For more than a thousand years before that, Southeast Asia had no clear national boundaries. Loosely partitioned rival kingdoms corralled subjects of distinct cultures and religions who spoke different languages. Its modern borders, which haven't really changed since they represented the boundaries of European colonies, are still flash points. Thailand. Laos. Cambodia. The demarcations of their territory can seem as random as the spread of greater vessel and lesser vessel Buddhism. And in a sprawling nation like Indonesia, the attempt to keep order, and control, over willful Hindu, Buddhist, Muslim and Christian populations seems to be taking down one government per year.
Journalist Michael Vatikiotis has covered the region for 20 years, currently as managing editor of the Far Eastern Economic Review. He has woven together from his experiences a book of nine short tales aptly titled, Debatable Land: Stories from Southeast Asia.
At FEER, Vatikiotis deals with the often stranger-than-fiction Asia of coups and collapsing economies, and Debatable Land weaves those cataclysms into nar-ratives. Like the region, Vatikiotis's stories are diverse, offering glimpses into the lives of a wide array of everyday characters, from downtrodden servants to the spoiled children of generals. In the opening story a poor Bangkok man, grieving the death of his son, builds a concrete wall across his street to keep expensive cars from running over more children. The wall begins to attract not only surprised motorists, but sympathetic onlookers and even a monk with a donation jar from the local temple. After several nights of growing commotion, the king satisfies the man and his supporters by decreeing the wall a national shrine—equipped with a gate for passing cars.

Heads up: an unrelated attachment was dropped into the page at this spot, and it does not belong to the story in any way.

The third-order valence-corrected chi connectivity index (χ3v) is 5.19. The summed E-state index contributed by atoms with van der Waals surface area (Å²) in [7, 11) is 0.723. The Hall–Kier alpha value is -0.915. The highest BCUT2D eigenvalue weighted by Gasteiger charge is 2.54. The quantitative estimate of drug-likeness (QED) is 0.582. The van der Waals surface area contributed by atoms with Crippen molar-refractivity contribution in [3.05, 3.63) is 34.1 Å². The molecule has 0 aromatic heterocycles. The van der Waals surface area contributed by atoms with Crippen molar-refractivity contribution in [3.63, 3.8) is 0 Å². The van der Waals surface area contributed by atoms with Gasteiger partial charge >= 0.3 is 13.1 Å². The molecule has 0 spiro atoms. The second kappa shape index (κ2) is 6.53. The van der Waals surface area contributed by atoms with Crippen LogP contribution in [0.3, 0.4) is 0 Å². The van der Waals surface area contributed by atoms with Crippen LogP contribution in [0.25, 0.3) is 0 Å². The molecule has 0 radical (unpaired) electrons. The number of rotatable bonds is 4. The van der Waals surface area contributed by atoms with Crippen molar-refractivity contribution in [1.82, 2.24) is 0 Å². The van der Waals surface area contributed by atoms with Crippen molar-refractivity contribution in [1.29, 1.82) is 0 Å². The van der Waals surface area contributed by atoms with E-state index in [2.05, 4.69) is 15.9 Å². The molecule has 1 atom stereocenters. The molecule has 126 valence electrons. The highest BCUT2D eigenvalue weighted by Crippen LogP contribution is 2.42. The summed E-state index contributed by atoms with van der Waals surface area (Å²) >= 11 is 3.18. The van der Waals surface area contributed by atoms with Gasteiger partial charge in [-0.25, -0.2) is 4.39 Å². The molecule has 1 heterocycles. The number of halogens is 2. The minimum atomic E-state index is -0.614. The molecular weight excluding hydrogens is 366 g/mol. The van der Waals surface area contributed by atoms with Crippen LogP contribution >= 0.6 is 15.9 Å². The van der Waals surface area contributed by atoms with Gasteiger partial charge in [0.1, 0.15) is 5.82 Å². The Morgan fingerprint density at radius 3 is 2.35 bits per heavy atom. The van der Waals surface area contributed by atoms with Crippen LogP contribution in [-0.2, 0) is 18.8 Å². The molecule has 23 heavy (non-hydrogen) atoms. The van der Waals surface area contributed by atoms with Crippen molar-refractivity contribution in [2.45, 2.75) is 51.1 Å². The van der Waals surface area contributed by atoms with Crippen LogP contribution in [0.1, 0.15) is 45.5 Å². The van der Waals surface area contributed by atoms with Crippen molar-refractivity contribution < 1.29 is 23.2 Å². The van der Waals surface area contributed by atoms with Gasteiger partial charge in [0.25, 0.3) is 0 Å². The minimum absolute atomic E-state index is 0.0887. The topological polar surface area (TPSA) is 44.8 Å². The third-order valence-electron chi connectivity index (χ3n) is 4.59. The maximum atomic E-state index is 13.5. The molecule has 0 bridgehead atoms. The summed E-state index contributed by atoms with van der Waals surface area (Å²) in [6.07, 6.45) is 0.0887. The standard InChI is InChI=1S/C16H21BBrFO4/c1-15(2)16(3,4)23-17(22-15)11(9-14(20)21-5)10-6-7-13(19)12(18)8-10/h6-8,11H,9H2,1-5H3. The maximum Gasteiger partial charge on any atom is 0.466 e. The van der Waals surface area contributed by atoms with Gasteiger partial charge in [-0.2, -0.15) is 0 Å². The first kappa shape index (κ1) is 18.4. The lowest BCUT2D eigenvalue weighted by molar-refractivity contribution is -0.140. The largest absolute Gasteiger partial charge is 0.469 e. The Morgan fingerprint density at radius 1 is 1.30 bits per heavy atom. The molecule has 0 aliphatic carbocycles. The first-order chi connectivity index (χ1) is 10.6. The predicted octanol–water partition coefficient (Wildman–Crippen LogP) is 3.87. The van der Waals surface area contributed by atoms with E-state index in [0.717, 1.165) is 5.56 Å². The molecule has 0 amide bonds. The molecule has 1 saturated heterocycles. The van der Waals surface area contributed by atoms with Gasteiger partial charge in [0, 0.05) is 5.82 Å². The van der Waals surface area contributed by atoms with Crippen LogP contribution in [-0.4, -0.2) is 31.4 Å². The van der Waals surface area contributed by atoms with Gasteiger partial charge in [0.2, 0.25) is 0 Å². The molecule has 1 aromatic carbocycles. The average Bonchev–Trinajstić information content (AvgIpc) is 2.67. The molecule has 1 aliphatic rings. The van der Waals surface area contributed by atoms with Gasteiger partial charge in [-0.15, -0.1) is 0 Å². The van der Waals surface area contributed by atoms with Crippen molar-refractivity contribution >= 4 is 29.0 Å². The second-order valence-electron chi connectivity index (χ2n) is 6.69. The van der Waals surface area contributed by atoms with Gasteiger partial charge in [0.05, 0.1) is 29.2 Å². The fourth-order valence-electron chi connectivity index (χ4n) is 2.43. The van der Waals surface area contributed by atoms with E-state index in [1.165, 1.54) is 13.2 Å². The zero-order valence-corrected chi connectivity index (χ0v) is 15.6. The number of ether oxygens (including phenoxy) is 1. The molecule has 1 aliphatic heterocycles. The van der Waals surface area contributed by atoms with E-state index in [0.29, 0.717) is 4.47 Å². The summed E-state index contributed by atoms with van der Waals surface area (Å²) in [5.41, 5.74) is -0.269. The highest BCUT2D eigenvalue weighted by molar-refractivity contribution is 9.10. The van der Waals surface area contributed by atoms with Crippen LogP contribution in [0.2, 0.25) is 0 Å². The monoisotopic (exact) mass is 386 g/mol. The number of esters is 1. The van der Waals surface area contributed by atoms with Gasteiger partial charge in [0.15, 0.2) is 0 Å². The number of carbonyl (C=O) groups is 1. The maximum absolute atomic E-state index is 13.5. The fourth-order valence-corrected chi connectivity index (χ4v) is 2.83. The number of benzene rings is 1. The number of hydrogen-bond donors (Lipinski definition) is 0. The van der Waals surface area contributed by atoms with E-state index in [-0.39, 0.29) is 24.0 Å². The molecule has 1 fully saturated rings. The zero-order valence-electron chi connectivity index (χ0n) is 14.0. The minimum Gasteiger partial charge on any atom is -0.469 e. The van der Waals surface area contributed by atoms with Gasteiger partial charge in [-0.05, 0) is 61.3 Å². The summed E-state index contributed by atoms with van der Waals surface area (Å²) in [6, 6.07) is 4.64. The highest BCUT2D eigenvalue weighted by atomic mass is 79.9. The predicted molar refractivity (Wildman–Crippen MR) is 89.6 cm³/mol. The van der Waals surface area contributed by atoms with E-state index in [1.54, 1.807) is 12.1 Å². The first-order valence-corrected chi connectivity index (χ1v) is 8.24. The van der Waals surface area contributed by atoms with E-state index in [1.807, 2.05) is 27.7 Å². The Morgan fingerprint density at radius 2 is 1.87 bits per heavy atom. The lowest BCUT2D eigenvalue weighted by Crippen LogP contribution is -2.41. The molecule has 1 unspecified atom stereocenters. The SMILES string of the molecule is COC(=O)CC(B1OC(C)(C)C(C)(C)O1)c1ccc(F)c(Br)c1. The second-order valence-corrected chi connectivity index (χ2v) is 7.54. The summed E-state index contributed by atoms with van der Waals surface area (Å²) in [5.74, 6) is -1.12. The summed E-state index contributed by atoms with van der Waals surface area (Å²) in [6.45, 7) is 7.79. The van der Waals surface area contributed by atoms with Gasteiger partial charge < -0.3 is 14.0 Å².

From Bangkok, Vatikiotis journeys to the disputed borderland of Burma and Thailand where separatist militiamen are born into a life of combat without so much as a goal or clear enemy. He goes to the metropolis of Kuala Lumpur, where the promise of quick money and status entraps a young well-born Malay into a con with Chinese businessmen. And down in Jakarta, a university student joins the Communist Party after he learns that his grandfather was persecuted by a hard-line regime for being a red.
Debatable Land is about people struggling to find their place in their balkanized nations—societies that are themselves stumbling into the modern world. Its characters, like their predecessors, are bound by ancient conflicts whose origins have been forgotten and whose purposes have become clouded.
"Dust from the bus ahead of them seared his eyes and the loose corner of a red and white national flag flapped against his cheek," Vatikiotis writes in the closing chapter on Indonesia. "Above him, on the roof, a group of students sang 'Halo Halo Bandun' at the top of their lungs. Djody felt his spirits lift. He belonged to the struggle again. He was aroused."
Discordant and sometimes painful, a struggle, any struggle, seems to be the only thing the people of Southeast Asia, like the characters of Vatikiotis's book, have in common.